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Reply #11 on: May 16, 2021, 10:24:41 PM
Brad posted this screenshot from the alpha (pre-alpha?) over in Discord today.  I imagine at least some aspects of it will change between now and then, but there's still a lot of info that can be gleaned from it. 







Some thoughts & observations (in no particular order): 

*  Aside from that it looks nice, I like how the game remains recognizable as GalCiv overall, yet is still clearly a new game.  No one is going to accuse GC4 of just being a reskinned GalCiv3.  (GC3 is often criticized for looking -- and feeling -- too similar to GC2.) 

*  Hexes are either gone, or at least hidden; i suspect the latter.  Personally, I like this change -- removing hexes improves the aesthetic (and thus immersion) -- but some folks are definitely going to miss them.  Perhaps there will be an option to enable/disable them? 

*  You can see that Earth is a "core world" (a planet assigned to a governor, thus allowing you to manage it directly), with multiple "colonies" feeding resources to it.  Mars is one such colony, with the rest being off-screen. 

*  The 4 main icons above Earth and Mars denote (from left to right):  minerals, research, wealth, and food.  Brad said there will eventually be a 5th icon added, for "culture".  He didn't elaborate, but I suspect that Culture might be what Influence was in GalCiv2 and GalCiv 3. 

*  Although Brad has said he's personally not fond of them, it appears asteroid mining bases are still a thing, based on the blue lines linking the asteroid fields and Earth. 

*  The "Missions" list in the upper-left corner appears to be somewhat similar to Stellaris' situation log (that tracks anomalies, event-chains, etc.).  These are, presumably, some of the story/lore-based content that is finally(!) being incorporated into the sandbox game (instead of always locked away in separate campaigns no one plays) to help give players a sense of story and immersion. 

*  I see the "Notifications" (just below the Missions) from GalCiv3 are back, which is welcome.  However, it would be nice if this time around, clicking (or double-clicking) on them would take us to the relevant location or menu.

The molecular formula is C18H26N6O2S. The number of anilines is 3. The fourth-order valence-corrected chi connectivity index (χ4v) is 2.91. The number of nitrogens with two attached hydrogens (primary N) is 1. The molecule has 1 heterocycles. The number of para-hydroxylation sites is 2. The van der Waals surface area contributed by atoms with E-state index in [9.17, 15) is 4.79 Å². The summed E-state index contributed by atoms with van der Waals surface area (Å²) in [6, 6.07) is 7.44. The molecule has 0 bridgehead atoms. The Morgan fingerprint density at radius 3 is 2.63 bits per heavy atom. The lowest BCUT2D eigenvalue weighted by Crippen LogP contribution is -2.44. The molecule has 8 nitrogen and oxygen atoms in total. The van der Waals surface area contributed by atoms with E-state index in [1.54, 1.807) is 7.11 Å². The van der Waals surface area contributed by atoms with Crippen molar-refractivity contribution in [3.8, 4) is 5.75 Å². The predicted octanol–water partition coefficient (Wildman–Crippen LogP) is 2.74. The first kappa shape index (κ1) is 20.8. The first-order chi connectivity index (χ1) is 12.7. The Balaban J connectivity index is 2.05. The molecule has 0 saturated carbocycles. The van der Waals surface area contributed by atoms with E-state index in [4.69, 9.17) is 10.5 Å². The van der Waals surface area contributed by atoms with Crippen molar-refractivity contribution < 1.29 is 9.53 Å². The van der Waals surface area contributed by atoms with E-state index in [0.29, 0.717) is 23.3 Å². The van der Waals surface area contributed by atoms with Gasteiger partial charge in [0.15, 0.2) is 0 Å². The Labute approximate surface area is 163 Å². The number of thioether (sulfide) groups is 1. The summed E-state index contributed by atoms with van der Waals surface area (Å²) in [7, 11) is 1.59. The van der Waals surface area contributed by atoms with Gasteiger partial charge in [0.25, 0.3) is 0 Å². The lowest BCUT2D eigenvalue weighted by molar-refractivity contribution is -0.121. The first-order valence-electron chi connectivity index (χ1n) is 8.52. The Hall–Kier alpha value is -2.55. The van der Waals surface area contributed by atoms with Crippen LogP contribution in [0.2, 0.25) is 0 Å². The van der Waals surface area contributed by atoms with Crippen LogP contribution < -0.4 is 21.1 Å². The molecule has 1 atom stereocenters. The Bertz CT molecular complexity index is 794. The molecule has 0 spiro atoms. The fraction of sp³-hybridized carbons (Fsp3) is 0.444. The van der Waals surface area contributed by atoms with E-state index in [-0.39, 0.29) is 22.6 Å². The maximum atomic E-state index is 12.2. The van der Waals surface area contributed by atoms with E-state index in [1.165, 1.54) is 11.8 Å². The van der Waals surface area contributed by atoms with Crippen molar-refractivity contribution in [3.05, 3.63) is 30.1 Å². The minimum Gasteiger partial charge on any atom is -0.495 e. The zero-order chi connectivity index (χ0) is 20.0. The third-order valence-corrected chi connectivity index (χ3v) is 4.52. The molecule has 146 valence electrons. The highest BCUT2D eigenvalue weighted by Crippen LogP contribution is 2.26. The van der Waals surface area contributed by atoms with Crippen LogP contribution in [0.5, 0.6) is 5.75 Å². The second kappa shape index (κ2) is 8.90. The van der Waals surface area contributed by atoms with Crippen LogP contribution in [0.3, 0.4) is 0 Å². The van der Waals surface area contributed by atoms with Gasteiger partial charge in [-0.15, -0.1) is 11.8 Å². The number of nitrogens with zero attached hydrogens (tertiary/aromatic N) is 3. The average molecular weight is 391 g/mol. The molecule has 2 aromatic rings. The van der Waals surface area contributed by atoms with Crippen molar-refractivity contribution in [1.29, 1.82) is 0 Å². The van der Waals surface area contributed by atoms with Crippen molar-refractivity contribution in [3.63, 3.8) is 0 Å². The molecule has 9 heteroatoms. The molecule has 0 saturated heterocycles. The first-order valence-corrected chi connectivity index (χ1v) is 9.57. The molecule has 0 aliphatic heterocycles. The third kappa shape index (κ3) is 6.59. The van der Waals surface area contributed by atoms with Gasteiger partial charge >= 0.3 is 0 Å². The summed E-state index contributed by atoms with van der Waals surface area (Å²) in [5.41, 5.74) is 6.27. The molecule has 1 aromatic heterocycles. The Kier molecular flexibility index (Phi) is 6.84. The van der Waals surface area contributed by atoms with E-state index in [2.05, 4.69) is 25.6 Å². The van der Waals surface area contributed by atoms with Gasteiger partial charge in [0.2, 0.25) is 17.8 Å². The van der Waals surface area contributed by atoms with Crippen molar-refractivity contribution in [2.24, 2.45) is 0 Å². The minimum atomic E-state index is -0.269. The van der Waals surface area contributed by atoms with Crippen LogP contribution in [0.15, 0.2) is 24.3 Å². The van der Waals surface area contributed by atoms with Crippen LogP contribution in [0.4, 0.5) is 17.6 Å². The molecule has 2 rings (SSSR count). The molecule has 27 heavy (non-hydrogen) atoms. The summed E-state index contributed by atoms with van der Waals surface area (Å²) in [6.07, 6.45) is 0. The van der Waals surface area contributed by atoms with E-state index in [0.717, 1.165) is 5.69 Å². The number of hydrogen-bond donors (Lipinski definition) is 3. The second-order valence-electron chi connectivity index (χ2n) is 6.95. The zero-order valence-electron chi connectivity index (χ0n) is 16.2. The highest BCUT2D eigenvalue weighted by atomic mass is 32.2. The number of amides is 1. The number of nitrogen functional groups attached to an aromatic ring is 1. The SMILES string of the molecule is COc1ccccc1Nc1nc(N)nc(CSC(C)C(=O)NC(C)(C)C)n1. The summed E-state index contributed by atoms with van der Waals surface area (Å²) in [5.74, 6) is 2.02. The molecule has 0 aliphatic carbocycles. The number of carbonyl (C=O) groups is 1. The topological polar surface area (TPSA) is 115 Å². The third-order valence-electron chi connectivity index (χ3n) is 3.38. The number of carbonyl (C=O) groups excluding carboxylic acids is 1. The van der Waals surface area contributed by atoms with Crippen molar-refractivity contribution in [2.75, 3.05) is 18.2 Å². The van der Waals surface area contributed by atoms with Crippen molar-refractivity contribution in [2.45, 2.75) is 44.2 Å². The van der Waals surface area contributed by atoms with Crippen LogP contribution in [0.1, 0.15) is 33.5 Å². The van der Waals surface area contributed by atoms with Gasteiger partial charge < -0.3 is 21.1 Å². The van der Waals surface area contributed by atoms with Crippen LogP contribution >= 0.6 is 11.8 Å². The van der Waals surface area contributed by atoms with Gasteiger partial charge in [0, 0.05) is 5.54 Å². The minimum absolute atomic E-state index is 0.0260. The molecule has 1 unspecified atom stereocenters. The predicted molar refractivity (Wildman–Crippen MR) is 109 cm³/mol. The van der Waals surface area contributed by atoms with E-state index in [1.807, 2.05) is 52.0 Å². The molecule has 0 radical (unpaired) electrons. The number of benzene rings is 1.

*  The four citizens/leaders on the bottom (at least, that's who I presume they are):  I can't figure out if their character cards sitting there means they're already hired and working for you?  Or if they're still available for hire, but you haven't recruited them yet?  I lean towards the former, but I could easily see that still being the latter as well. 



"I like big maps and I cannot lie." - Barthheart


Anguille

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Reply #12 on: May 17, 2021, 05:40:19 AM
Looks nice.

However, I have the feeling that the free travel is going to be skipped this time and will be replaced by a star to star system on a sector level. It would be too much micro to have big GalCiv 3 maps connected with othe GalCiv3 maps in a huge universe.



bbmike

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Reply #13 on: May 17, 2021, 07:53:15 AM
It may not be "reskinned" but it sure looks like they are using the same lego blocks. Not that it concerns me much, I've no doubt it will be a big change from GalCiv3. Hopefully for the better.

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Martok

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Reply #14 on: May 18, 2021, 08:16:51 PM
The Explorminate guys did a long video interview with Brad.  Lots of good info & tidbits on the game, plus some good discussions on 4x games and the genre in general.  I had fun watching/listening to this. 






"I like big maps and I cannot lie." - Barthheart